5 Steps To Repair Your Running Toilet

5 Steps To Repair Your Running Toilet
While a running toilet might not seem as bad as a clogged toilet, if it goes unchecked, the problem could waste hundreds of gallons of water, not to mention money. Fortunately, the fix is easier than you may realise. Here’s how to fix your running toilet.

1. Identify the Mechanism

The first step is to identify the type of toilet mechanism you have. Typically, a gravity-flow toilet will use head pressure – the weight of the water in the tank – to push wastewater over the integral trap of the bowl. The higher the column of water, the more downward pressure that’s exerted. This is why toilets designed to save water have taller tanks. All pressure-assist toilets have one large plastic air container found in the tank and will need different types of repair. Reliable providers like Trading Depot in the UK stock what you need.

On the other hand, gravity-flow toilets have two main components:

** The flapper – This is the flush valve that sends water from the tank into the bowl.
** The fill valve – This brings water into the tank.

While you may think that your toilet seems to be flushing normally, that sound of constant running water is only going to get worse.

2. Checking for the Issue

When your toilet acts up, start by removing the tank lid to watch the flush. You’ll notice that the flush lever lifts the flapper right at the base of the tank, and then the clean water in the tank should empty into your toilet. When you release the lever, it drops the flapper back down. The tank is then sealed so it can refill with clean water.

A common problem occurs when the flapper fails to be a good seal – be it because it’s damaged or there’s a build-up of sediment. Therefore, water seeps around the flapper. This also means that the water level in the toilet cannot raise and shut off the fill valve which, in turn, is like leaving a tap running all day long.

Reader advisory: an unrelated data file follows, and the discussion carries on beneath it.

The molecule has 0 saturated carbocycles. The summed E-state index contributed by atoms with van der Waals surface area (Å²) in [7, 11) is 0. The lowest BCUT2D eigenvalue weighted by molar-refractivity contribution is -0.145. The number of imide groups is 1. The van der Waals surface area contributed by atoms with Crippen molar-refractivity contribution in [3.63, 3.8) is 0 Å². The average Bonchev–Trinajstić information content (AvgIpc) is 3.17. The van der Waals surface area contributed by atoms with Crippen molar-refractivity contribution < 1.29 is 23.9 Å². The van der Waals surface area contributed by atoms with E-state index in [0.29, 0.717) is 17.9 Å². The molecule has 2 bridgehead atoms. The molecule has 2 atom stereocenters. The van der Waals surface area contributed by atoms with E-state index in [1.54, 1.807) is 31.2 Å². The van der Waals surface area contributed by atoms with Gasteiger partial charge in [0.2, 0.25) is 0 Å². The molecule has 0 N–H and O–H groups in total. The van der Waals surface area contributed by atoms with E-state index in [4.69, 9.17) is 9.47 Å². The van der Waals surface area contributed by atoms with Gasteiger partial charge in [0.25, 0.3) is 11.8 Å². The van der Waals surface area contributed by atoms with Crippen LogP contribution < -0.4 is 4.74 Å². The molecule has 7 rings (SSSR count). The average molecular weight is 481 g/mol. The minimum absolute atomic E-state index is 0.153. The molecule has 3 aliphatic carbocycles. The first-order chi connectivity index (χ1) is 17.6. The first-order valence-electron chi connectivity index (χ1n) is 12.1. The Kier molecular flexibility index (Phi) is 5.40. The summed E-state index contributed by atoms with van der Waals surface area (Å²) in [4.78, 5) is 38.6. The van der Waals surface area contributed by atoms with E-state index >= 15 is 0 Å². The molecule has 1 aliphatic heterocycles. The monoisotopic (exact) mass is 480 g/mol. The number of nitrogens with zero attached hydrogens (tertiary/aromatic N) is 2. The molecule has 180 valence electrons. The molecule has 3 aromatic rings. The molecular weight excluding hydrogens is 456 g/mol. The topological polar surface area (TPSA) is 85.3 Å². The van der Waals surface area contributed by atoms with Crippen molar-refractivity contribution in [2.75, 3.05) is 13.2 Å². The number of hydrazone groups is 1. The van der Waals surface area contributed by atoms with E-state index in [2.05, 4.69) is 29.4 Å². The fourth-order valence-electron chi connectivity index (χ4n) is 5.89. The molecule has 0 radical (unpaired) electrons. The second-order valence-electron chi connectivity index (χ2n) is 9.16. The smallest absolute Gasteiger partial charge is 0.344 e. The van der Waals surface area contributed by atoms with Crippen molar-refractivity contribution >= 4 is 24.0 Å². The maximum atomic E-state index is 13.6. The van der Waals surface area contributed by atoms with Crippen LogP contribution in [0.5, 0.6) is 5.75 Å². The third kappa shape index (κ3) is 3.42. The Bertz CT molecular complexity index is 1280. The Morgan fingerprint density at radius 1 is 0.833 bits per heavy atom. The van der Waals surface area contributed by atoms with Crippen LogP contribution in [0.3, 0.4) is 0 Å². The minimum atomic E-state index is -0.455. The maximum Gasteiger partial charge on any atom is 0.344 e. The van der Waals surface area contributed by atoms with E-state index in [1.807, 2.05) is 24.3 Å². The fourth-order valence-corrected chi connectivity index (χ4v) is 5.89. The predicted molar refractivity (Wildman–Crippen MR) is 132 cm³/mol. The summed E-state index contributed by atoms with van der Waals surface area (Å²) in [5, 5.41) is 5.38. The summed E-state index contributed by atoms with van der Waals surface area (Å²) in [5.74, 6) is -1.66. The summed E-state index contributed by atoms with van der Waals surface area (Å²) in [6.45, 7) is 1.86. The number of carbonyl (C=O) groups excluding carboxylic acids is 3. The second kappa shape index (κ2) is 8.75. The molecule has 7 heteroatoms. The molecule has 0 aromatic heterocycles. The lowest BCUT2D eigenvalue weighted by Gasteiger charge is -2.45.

3. Make Sure Nothing’s Blocking the Flapper

Next, make sure nothing’s blocking the valve from closing properly (such as a toilet-bowl cleaning brush or a brick that’s raising the water level). Also, be sure to remove any mineral deposits that might be lurking around the seat that’s beneath the valve. Then, check that your pull chain that’s attached to the toilet’s valve isn’t too short. If it is, it could be holding the valve open ever so slightly. You can contact the store for replacement parts.

5. Replacing Parts

It’s a good idea to replace the fill valve and flapper in one go. This ensures that no valves are warped or cracked, which may cause a leak. You can either purchase the parts separately or buy a kit that has both valves. Replacing Valves

To replace the valves, shut off the water to the tank. Flush the tank to empty it and then use a pair of tongue and groove pliers to take out the jamb nut and slip raiser that can be found just below the fill valve on the outside of the tank. Typically, flapper valves are easy enough to clip on, just be sure the pull chain is adjusted correctly. You can then replace your valves easily.

In a nutshell, that’s the quickest and easiest way to repair your running toilet.

4 comments

Pam Scalfi said...

that is such a pretty bathroom, and these tips are great!
Pam xo/ Pam Scalfi♥

Amy's Fashion Blog said...

thanks for sharing these tips.

http://www.amysfashionblog.com/blog-home/

Lu! said...

Thank you for this tips! :)

Have a nice week!
www.luciagallegoblog.com

Lauren said...

Beautiful! Thank you for sharing!

Lauren,
http://www.atouchofsoutherngrace.com